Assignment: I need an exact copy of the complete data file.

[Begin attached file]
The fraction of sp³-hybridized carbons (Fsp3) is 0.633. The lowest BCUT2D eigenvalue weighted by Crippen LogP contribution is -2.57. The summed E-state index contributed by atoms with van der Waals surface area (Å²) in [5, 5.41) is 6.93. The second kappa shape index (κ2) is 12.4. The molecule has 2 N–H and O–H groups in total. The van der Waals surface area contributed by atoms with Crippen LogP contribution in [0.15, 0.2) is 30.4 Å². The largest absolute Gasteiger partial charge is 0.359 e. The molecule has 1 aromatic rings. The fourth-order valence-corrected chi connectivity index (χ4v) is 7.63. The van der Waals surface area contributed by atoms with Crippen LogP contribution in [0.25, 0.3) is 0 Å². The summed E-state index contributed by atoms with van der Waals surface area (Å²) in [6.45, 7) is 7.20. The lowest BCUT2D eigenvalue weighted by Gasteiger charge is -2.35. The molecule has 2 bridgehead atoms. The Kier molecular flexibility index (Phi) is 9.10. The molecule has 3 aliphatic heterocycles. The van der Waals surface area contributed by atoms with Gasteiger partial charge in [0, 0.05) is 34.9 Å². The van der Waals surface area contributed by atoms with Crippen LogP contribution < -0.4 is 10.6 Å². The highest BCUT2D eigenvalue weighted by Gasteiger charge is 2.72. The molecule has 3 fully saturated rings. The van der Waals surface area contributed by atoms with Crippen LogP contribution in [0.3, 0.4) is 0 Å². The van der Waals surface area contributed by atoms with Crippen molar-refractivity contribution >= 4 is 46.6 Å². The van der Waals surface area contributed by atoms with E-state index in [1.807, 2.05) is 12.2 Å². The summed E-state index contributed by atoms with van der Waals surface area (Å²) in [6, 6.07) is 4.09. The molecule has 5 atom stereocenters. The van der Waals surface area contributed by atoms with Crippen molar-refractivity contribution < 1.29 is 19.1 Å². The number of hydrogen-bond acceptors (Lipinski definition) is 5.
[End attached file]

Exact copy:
The fraction of sp³-hybridized carbons (Fsp3) is 0.633. The lowest BCUT2D eigenvalue weighted by Crippen LogP contribution is -2.57. The summed E-state index contributed by atoms with van der Waals surface area (Å²) in [5, 5.41) is 6.93. The second kappa shape index (κ2) is 12.4. The molecule has 2 N–H and O–H groups in total. The van der Waals surface area contributed by atoms with Crippen LogP contribution in [0.15, 0.2) is 30.4 Å². The largest absolute Gasteiger partial charge is 0.359 e. The molecule has 1 aromatic rings. The fourth-order valence-corrected chi connectivity index (χ4v) is 7.63. The van der Waals surface area contributed by atoms with Crippen LogP contribution in [0.25, 0.3) is 0 Å². The summed E-state index contributed by atoms with van der Waals surface area (Å²) in [6.45, 7) is 7.20. The lowest BCUT2D eigenvalue weighted by Gasteiger charge is -2.35. The molecule has 2 bridgehead atoms. The Kier molecular flexibility index (Phi) is 9.10. The molecule has 3 aliphatic heterocycles. The van der Waals surface area contributed by atoms with Gasteiger partial charge in [0, 0.05) is 34.9 Å². The van der Waals surface area contributed by atoms with Crippen LogP contribution < -0.4 is 10.6 Å². The highest BCUT2D eigenvalue weighted by Gasteiger charge is 2.72. The molecule has 3 fully saturated rings. The van der Waals surface area contributed by atoms with Crippen LogP contribution in [0.3, 0.4) is 0 Å². The van der Waals surface area contributed by atoms with Crippen molar-refractivity contribution >= 4 is 46.6 Å². The van der Waals surface area contributed by atoms with E-state index in [1.807, 2.05) is 12.2 Å². The summed E-state index contributed by atoms with van der Waals surface area (Å²) in [6, 6.07) is 4.09. The molecule has 5 atom stereocenters. The van der Waals surface area contributed by atoms with Crippen molar-refractivity contribution < 1.29 is 19.1 Å². The number of hydrogen-bond acceptors (Lipinski definition) is 5.